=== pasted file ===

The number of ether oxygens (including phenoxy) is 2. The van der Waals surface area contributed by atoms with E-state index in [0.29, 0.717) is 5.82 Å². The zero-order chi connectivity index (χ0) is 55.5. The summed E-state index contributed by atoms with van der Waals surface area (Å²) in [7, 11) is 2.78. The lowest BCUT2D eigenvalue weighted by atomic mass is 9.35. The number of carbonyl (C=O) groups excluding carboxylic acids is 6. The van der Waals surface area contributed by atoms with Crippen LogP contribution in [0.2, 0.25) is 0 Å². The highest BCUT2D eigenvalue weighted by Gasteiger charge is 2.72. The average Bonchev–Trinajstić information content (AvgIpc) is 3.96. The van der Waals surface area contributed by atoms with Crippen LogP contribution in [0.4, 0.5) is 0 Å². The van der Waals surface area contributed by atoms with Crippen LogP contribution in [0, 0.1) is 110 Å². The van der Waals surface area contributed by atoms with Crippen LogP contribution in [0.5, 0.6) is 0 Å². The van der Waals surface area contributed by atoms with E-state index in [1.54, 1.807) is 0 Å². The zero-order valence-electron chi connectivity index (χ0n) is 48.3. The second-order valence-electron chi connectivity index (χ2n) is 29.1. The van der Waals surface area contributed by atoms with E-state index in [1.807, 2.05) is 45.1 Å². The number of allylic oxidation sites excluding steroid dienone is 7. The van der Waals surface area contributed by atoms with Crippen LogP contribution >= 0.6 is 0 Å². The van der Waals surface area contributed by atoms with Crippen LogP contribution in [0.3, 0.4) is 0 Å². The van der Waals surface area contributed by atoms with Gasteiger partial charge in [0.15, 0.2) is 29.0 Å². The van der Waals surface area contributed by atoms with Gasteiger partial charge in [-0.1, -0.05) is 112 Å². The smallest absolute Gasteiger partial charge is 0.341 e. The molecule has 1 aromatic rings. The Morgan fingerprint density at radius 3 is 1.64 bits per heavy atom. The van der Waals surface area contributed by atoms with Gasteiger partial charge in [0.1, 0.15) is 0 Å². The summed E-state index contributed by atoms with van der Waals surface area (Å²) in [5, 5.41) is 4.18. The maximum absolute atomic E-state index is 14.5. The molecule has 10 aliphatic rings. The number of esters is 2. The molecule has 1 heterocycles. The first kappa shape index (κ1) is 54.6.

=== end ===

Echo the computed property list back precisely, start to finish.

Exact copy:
The number of ether oxygens (including phenoxy) is 2. The van der Waals surface area contributed by atoms with E-state index in [0.29, 0.717) is 5.82 Å². The zero-order chi connectivity index (χ0) is 55.5. The summed E-state index contributed by atoms with van der Waals surface area (Å²) in [7, 11) is 2.78. The lowest BCUT2D eigenvalue weighted by atomic mass is 9.35. The number of carbonyl (C=O) groups excluding carboxylic acids is 6. The van der Waals surface area contributed by atoms with Crippen LogP contribution in [0.2, 0.25) is 0 Å². The highest BCUT2D eigenvalue weighted by Gasteiger charge is 2.72. The average Bonchev–Trinajstić information content (AvgIpc) is 3.96. The van der Waals surface area contributed by atoms with Crippen LogP contribution in [0.4, 0.5) is 0 Å². The van der Waals surface area contributed by atoms with Crippen LogP contribution in [0, 0.1) is 110 Å². The van der Waals surface area contributed by atoms with Crippen LogP contribution in [0.5, 0.6) is 0 Å². The van der Waals surface area contributed by atoms with E-state index in [1.54, 1.807) is 0 Å². The zero-order valence-electron chi connectivity index (χ0n) is 48.3. The second-order valence-electron chi connectivity index (χ2n) is 29.1. The van der Waals surface area contributed by atoms with E-state index in [1.807, 2.05) is 45.1 Å². The number of allylic oxidation sites excluding steroid dienone is 7. The van der Waals surface area contributed by atoms with Crippen LogP contribution >= 0.6 is 0 Å². The van der Waals surface area contributed by atoms with Crippen LogP contribution in [0.3, 0.4) is 0 Å². The van der Waals surface area contributed by atoms with Gasteiger partial charge in [0.15, 0.2) is 29.0 Å². The van der Waals surface area contributed by atoms with Gasteiger partial charge in [-0.1, -0.05) is 112 Å². The smallest absolute Gasteiger partial charge is 0.341 e. The molecule has 1 aromatic rings. The Morgan fingerprint density at radius 3 is 1.64 bits per heavy atom. The van der Waals surface area contributed by atoms with Gasteiger partial charge in [0.1, 0.15) is 0 Å². The summed E-state index contributed by atoms with van der Waals surface area (Å²) in [5, 5.41) is 4.18. The maximum absolute atomic E-state index is 14.5. The molecule has 10 aliphatic rings. The number of esters is 2. The molecule has 1 heterocycles. The first kappa shape index (κ1) is 54.6.